Special Counsel Taking Over Trump Investigations

Happy Tuesday! Yesterday was the pardoning of the national turkey, also known as the White House’s annual open mic night. 

“The votes are in. They’ve been counted and verified. There’s no ballot stuffing. There’s no fowl play,” President Biden told the assembled crowd, promising not to “gobble up” too much of their time. “The only red wave this season is going to be a German Shepherd, Commander, knock[ing] over the cranberry sauce on our table.”

Quick Hits: Today’s Top Stories

  • One day after the Turkish Defense Ministry launched a series of airstrikes targeting Kurdish militants in northern Syria and Iraq, those same Kurdish militants on Monday reportedly fired rockets back across the border, killing two people in the Turkish border town of Karkamis and wounding 10 others. Turkish officials blame those Kurdish militants for a bombing in Istanbul last week that killed six people and wounded dozens others, but the Kurdish groups have denied responsibility for the attack. Iran’s Islamic Revolutionary Guard Corps (IRGC) also fired drones and missiles at Kurdish military bases in northern Iraq on Monday, the second such attack after Iran accused the groups of encouraging and fomenting the domestic protests plaguing Tehran.
  • Long-standing ethnic tensions in the Democratic Republic of Congo have reportedly erupted in recent weeks, resulting in the heaviest fighting in nearly a decade as warring militias and rebel groups vie for control of the region and its natural resources. The conflict has led to food and fuel shortages for millions of people in the area.
  • A 5.6-magnitude earthquake on the Indonesian main island of Java killed at least 162 people Monday afternoon, West Java Gov. Ridden Kamil said in a briefing. The quake also injured at least 326 people and damaged more than 2,000 homes—displacing about 13,000 people—but officials with Indonesia’s meteorological agency said it wouldn’t create a tsunami.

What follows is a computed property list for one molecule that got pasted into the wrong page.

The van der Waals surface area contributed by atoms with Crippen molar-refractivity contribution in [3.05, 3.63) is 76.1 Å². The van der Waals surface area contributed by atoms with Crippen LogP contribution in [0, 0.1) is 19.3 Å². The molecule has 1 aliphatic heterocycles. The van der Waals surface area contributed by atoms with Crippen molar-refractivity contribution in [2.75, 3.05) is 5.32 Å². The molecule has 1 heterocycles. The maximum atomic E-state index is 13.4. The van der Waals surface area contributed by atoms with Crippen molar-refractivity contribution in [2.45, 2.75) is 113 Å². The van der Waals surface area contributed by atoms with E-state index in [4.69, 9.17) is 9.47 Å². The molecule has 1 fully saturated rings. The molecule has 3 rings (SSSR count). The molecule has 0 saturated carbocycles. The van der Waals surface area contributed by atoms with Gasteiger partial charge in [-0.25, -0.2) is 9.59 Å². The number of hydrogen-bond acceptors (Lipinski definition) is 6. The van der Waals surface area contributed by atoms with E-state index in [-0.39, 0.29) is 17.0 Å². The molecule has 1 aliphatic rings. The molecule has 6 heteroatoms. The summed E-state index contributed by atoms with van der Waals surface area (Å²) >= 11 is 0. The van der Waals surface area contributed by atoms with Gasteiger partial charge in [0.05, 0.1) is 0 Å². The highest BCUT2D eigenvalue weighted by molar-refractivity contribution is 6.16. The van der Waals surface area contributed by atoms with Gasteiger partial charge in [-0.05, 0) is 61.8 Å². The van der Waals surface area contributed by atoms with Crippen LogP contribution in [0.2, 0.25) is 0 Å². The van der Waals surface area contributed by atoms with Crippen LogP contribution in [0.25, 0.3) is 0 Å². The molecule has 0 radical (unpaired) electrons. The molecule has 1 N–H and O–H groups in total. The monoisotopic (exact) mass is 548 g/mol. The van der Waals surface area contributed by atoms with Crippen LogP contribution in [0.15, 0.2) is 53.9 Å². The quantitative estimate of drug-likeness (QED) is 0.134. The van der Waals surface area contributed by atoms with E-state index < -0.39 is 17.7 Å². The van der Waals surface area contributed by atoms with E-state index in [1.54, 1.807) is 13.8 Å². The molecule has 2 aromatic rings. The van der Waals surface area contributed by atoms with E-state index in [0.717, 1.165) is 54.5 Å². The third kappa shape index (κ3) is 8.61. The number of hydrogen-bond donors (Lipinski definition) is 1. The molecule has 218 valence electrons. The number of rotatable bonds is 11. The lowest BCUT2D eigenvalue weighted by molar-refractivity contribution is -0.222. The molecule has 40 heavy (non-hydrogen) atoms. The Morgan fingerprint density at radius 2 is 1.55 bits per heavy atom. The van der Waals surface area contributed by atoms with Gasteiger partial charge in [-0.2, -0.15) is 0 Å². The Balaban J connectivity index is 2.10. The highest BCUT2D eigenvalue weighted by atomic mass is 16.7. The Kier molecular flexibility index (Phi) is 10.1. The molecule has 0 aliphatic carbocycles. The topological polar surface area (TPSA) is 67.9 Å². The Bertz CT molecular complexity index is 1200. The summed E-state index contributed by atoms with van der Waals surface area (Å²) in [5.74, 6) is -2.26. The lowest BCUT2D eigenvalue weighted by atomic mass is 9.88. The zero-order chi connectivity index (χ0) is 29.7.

• Network decision desks on Monday projected GOP Rep. David Valadao—one of 10 Republicans to vote in favor of former President Donald Trump’s second impeachment—will defeat Rudy Salas, his Democratic challenger in California’s 22nd congressional district. Salas did not publicly concede last night, but Republicans have now won—or are leading in—222 congressional districts, compared to Democrats’ 213.
  • Penguin Random House’s deal to acquire Simon & Schuster for $2 billion officially collapsed on Monday, weeks after a federal judge blocked the proposed merger on antitrust grounds. Penguin Random House intended to appeal the ruling, but couldn’t after Simon & Schuster’s parent company opted not to extend the purchase agreement and terminated the pact instead.

Special Counsel Taking Over Trump Investigations

Former President Donald Trump. (Photo by Joe Raedle / Getty Images.)

Aside from a desire to stave off potential Republican challengers and a general need for people to be talking and/or thinking about him at all times, one of the main reasons Donald Trump announced his 2024 presidential bid last week was to throw a series of wrenches into the myriad criminal investigations he is facing. But a person often meets his destiny on the road he took to avoid it.

Citing Trump’s Mar-a-Lago announcement speech—though not by name—Attorney General Merrick Garland announced on Friday he had appointed a special counsel to oversee two federal criminal investigations implicating Trump, regarding potential interference in the transfer of power and the potential mishandling of classified documents and other presidential records. “I have concluded that it is in the public interest to appoint a Special Counsel,” Garland said. “Such an appointment underscores the Department’s commitment to both independence and accountability in particularly sensitive matters. It also allows prosecutors and agents to continue their work expeditiously, and to make decisions indisputably guided only by the facts and the law.”

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